What kind of vessel is the Lula1000?
The Lula is a submersible that was specifically developed for exploring the habitat of deep-sea squids. The original design was provided by the Rebikoff-Niggeler Foundation, based on more than ten years of experience with the previous model, Lula500.
The Lula1000 is 7.50 meters long, 1.65 meters wide and 2.65 meters high. She can accommodate three people on her dive missions. As classified by Germanische Lloyd Hamburg, the submersible is approved for depths up to 1,000 meters. She is powered by five electrical engines with an output of 3.3 kilowatt each. Since the interior is relatively comfortable, the vessel is suited for diving trips of up to five hours.
The pressure hull was built by Quast GmbH & Co KG in Eschweiler, Germany. A central component of the Lula1000 pressure hull is a viewing dome made of PLEXIGLAS®, which has a diameter of 1.40 meters and a thickness of 14 cm at its thinnest place. The concave design allows for a viewing angle of 150 degrees. Another PLEXIGLAS® dome with a diameter of 61 centimeters seals the entry hatch of Lula1000.
We were determined to have a submersible 'made in Germany' and Evonik precisely met our requirements when it came to developing the cockpit," says Joachim Jakobsen about the customer relationship of Evonik and the Rebikoff-Niggeler Foundation.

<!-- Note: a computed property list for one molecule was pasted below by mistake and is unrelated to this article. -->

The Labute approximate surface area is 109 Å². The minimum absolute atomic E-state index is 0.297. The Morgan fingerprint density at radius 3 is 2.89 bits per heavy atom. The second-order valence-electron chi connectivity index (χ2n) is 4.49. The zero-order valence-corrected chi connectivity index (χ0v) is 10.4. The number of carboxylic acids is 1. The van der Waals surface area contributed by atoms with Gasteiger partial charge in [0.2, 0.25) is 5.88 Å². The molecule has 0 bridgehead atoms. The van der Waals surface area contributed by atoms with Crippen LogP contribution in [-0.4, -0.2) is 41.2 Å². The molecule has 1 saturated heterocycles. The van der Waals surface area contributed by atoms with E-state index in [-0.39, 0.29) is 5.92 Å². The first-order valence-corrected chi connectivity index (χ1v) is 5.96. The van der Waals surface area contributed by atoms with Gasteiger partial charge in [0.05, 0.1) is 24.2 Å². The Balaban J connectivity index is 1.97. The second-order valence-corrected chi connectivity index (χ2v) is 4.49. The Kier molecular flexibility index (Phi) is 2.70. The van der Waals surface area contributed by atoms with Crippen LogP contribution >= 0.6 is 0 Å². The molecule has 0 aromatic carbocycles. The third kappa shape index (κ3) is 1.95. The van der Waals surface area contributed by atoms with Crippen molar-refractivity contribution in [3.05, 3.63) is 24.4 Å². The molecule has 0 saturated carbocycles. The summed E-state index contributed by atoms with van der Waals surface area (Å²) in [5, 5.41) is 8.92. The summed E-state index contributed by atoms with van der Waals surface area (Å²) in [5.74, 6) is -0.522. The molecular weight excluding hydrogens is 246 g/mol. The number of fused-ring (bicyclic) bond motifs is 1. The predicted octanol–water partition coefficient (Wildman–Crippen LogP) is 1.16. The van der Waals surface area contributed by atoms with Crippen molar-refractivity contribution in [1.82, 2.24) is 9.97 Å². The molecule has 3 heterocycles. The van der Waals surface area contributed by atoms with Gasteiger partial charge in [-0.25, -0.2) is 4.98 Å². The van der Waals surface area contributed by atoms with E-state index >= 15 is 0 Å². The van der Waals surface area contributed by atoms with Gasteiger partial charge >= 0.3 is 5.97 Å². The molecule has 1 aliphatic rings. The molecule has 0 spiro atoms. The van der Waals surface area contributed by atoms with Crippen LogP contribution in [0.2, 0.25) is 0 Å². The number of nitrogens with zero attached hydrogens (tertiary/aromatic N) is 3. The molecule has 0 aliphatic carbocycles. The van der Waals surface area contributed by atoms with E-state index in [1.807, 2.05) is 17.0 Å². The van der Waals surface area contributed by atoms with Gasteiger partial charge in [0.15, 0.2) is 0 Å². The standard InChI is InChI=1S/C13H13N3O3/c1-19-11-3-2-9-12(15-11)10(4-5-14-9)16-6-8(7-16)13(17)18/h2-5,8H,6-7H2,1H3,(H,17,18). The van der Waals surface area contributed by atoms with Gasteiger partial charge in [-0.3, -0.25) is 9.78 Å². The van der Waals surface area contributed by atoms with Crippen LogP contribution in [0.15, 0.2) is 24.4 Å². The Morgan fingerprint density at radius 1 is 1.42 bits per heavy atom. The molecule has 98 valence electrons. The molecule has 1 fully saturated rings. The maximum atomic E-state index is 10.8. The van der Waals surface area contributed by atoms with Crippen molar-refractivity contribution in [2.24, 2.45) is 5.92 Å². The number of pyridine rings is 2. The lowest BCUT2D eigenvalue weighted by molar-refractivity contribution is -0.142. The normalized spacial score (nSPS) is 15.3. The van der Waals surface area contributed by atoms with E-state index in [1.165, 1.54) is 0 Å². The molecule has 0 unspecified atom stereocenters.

The submersible has a movable gripping arm and is equipped with the latest technology to search for giant squids. This includes high-resolution, extremely light-sensitive cameras, sonar, a sediment aspiration device for sampling, a GPS system that works under water, an autopilot system, various illumination systems with a total output of 36 kilowatt and a data sensor that can take a number of measurements in the water. Additionally, the boat contains a baiting mechanism and LED lights to lure the squids closer. The bow also holds two high-quality hydrophones, which allow for making underwater sound recordings.
The Portuguese word "lula" means "squid."
During diving trips Joachim Jakobsen is responsible for operating the boat, which involves piloting and looking after the technical features of the submersible. Kirsten Jakobsen takes care of the camera work and logs navigation data. This means that all data and photos gathered during the dive can later be linked to the respective position and depth data to understand where exactly the data was collected.